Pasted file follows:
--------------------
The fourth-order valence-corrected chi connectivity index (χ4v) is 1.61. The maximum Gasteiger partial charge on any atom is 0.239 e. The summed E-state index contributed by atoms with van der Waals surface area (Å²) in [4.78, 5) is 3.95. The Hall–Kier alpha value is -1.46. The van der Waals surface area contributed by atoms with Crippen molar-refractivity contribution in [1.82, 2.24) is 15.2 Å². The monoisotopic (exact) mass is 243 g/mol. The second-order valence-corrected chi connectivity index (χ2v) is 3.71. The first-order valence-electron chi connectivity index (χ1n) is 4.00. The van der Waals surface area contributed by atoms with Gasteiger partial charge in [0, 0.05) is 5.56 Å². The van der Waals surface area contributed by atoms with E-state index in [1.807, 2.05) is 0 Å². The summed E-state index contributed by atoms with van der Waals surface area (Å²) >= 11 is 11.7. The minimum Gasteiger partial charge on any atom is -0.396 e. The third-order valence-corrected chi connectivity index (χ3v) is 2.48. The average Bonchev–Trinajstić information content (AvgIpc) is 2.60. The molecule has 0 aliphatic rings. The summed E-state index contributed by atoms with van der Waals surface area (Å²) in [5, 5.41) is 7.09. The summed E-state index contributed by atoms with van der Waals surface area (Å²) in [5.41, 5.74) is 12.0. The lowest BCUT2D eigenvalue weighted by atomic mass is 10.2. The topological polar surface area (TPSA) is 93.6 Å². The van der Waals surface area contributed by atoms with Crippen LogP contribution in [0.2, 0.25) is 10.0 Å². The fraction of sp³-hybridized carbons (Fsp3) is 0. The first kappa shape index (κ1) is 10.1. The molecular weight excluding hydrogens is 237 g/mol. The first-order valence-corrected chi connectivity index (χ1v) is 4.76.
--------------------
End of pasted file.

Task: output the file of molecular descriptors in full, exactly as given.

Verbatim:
The fourth-order valence-corrected chi connectivity index (χ4v) is 1.61. The maximum Gasteiger partial charge on any atom is 0.239 e. The summed E-state index contributed by atoms with van der Waals surface area (Å²) in [4.78, 5) is 3.95. The Hall–Kier alpha value is -1.46. The van der Waals surface area contributed by atoms with Crippen molar-refractivity contribution in [1.82, 2.24) is 15.2 Å². The monoisotopic (exact) mass is 243 g/mol. The second-order valence-corrected chi connectivity index (χ2v) is 3.71. The first-order valence-electron chi connectivity index (χ1n) is 4.00. The van der Waals surface area contributed by atoms with Gasteiger partial charge in [0, 0.05) is 5.56 Å². The van der Waals surface area contributed by atoms with E-state index in [1.807, 2.05) is 0 Å². The summed E-state index contributed by atoms with van der Waals surface area (Å²) >= 11 is 11.7. The minimum Gasteiger partial charge on any atom is -0.396 e. The third-order valence-corrected chi connectivity index (χ3v) is 2.48. The average Bonchev–Trinajstić information content (AvgIpc) is 2.60. The molecule has 0 aliphatic rings. The summed E-state index contributed by atoms with van der Waals surface area (Å²) in [5, 5.41) is 7.09. The summed E-state index contributed by atoms with van der Waals surface area (Å²) in [5.41, 5.74) is 12.0. The lowest BCUT2D eigenvalue weighted by atomic mass is 10.2. The topological polar surface area (TPSA) is 93.6 Å². The van der Waals surface area contributed by atoms with Crippen LogP contribution in [0.2, 0.25) is 10.0 Å². The fraction of sp³-hybridized carbons (Fsp3) is 0. The first kappa shape index (κ1) is 10.1. The molecular weight excluding hydrogens is 237 g/mol. The first-order valence-corrected chi connectivity index (χ1v) is 4.76.